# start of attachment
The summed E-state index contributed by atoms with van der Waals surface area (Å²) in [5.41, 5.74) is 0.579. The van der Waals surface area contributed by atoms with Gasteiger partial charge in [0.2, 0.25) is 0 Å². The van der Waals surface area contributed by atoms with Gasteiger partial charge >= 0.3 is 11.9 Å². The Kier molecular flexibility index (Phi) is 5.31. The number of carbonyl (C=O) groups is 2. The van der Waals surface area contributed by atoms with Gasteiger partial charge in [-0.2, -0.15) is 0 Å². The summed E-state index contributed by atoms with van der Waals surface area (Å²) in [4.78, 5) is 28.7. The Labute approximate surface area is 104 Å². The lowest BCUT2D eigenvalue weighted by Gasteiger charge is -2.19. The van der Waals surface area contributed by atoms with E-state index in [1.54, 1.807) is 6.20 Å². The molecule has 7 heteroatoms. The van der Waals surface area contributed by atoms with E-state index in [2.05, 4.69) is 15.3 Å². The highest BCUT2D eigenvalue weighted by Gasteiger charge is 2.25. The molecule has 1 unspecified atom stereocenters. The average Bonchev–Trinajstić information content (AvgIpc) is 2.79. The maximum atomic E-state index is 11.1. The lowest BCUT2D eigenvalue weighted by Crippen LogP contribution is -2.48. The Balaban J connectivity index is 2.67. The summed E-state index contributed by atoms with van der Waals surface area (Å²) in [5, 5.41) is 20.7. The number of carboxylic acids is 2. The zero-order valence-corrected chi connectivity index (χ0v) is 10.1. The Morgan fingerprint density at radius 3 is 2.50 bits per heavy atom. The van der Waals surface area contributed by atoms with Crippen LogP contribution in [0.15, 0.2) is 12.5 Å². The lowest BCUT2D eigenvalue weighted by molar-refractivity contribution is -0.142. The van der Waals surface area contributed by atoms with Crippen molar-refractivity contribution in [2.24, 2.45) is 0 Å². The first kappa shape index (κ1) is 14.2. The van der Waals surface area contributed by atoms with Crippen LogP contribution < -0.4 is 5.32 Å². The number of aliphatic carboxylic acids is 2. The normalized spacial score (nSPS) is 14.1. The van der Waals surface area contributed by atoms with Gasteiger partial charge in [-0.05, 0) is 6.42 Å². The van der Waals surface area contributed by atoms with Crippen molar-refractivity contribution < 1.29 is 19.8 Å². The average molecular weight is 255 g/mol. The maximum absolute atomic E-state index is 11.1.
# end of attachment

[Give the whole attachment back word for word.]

The summed E-state index contributed by atoms with van der Waals surface area (Å²) in [5.41, 5.74) is 0.579. The van der Waals surface area contributed by atoms with Gasteiger partial charge in [0.2, 0.25) is 0 Å². The van der Waals surface area contributed by atoms with Gasteiger partial charge >= 0.3 is 11.9 Å². The Kier molecular flexibility index (Phi) is 5.31. The number of carbonyl (C=O) groups is 2. The van der Waals surface area contributed by atoms with Gasteiger partial charge in [-0.2, -0.15) is 0 Å². The summed E-state index contributed by atoms with van der Waals surface area (Å²) in [4.78, 5) is 28.7. The Labute approximate surface area is 104 Å². The lowest BCUT2D eigenvalue weighted by Gasteiger charge is -2.19. The van der Waals surface area contributed by atoms with E-state index in [1.54, 1.807) is 6.20 Å². The molecule has 7 heteroatoms. The van der Waals surface area contributed by atoms with E-state index in [2.05, 4.69) is 15.3 Å². The highest BCUT2D eigenvalue weighted by Gasteiger charge is 2.25. The molecule has 1 unspecified atom stereocenters. The average Bonchev–Trinajstić information content (AvgIpc) is 2.79. The maximum atomic E-state index is 11.1. The lowest BCUT2D eigenvalue weighted by Crippen LogP contribution is -2.48. The Balaban J connectivity index is 2.67. The summed E-state index contributed by atoms with van der Waals surface area (Å²) in [5, 5.41) is 20.7. The number of carboxylic acids is 2. The zero-order valence-corrected chi connectivity index (χ0v) is 10.1. The Morgan fingerprint density at radius 3 is 2.50 bits per heavy atom. The van der Waals surface area contributed by atoms with Crippen LogP contribution in [0.15, 0.2) is 12.5 Å². The lowest BCUT2D eigenvalue weighted by molar-refractivity contribution is -0.142. The van der Waals surface area contributed by atoms with Crippen molar-refractivity contribution in [2.24, 2.45) is 0 Å². The first kappa shape index (κ1) is 14.2. The van der Waals surface area contributed by atoms with Crippen LogP contribution < -0.4 is 5.32 Å². The number of aliphatic carboxylic acids is 2. The normalized spacial score (nSPS) is 14.1. The van der Waals surface area contributed by atoms with Gasteiger partial charge in [-0.05, 0) is 6.42 Å². The van der Waals surface area contributed by atoms with Crippen molar-refractivity contribution < 1.29 is 19.8 Å². The average molecular weight is 255 g/mol. The maximum absolute atomic E-state index is 11.1.